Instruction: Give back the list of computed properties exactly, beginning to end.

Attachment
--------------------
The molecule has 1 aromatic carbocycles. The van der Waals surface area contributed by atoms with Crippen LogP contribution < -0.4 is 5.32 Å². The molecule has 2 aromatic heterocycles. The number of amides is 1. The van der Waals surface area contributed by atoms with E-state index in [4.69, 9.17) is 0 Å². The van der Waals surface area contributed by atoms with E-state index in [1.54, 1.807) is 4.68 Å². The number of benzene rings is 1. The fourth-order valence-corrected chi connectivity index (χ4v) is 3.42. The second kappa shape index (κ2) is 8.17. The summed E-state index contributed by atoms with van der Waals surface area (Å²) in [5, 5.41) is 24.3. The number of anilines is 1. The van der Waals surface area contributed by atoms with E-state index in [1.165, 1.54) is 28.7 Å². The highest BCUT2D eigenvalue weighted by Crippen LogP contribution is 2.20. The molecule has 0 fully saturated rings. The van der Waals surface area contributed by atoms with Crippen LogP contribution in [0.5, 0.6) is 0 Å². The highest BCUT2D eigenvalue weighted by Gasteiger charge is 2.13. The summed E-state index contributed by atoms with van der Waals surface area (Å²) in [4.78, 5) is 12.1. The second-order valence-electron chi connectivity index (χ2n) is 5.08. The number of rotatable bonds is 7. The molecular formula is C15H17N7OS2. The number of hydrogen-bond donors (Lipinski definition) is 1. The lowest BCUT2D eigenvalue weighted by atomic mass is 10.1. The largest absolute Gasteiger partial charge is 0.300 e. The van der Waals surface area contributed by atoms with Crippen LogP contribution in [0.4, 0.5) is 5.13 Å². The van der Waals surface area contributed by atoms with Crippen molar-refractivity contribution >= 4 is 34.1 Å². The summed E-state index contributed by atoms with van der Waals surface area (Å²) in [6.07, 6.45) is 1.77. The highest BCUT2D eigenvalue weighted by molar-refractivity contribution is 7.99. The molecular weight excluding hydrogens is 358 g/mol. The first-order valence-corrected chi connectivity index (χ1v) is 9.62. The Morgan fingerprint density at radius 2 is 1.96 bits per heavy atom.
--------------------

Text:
The molecule has 1 aromatic carbocycles. The van der Waals surface area contributed by atoms with Crippen LogP contribution < -0.4 is 5.32 Å². The molecule has 2 aromatic heterocycles. The number of amides is 1. The van der Waals surface area contributed by atoms with E-state index in [4.69, 9.17) is 0 Å². The van der Waals surface area contributed by atoms with E-state index in [1.54, 1.807) is 4.68 Å². The number of benzene rings is 1. The fourth-order valence-corrected chi connectivity index (χ4v) is 3.42. The second kappa shape index (κ2) is 8.17. The summed E-state index contributed by atoms with van der Waals surface area (Å²) in [5, 5.41) is 24.3. The number of anilines is 1. The van der Waals surface area contributed by atoms with E-state index in [1.165, 1.54) is 28.7 Å². The highest BCUT2D eigenvalue weighted by Crippen LogP contribution is 2.20. The molecule has 0 fully saturated rings. The van der Waals surface area contributed by atoms with Crippen LogP contribution in [0.5, 0.6) is 0 Å². The highest BCUT2D eigenvalue weighted by Gasteiger charge is 2.13. The summed E-state index contributed by atoms with van der Waals surface area (Å²) in [4.78, 5) is 12.1. The second-order valence-electron chi connectivity index (χ2n) is 5.08. The number of rotatable bonds is 7. The molecular formula is C15H17N7OS2. The number of hydrogen-bond donors (Lipinski definition) is 1. The lowest BCUT2D eigenvalue weighted by atomic mass is 10.1. The largest absolute Gasteiger partial charge is 0.300 e. The van der Waals surface area contributed by atoms with Crippen LogP contribution in [0.4, 0.5) is 5.13 Å². The van der Waals surface area contributed by atoms with Crippen molar-refractivity contribution >= 4 is 34.1 Å². The summed E-state index contributed by atoms with van der Waals surface area (Å²) in [6.07, 6.45) is 1.77. The highest BCUT2D eigenvalue weighted by molar-refractivity contribution is 7.99. The molecular weight excluding hydrogens is 358 g/mol. The first-order valence-corrected chi connectivity index (χ1v) is 9.62. The Morgan fingerprint density at radius 2 is 1.96 bits per heavy atom.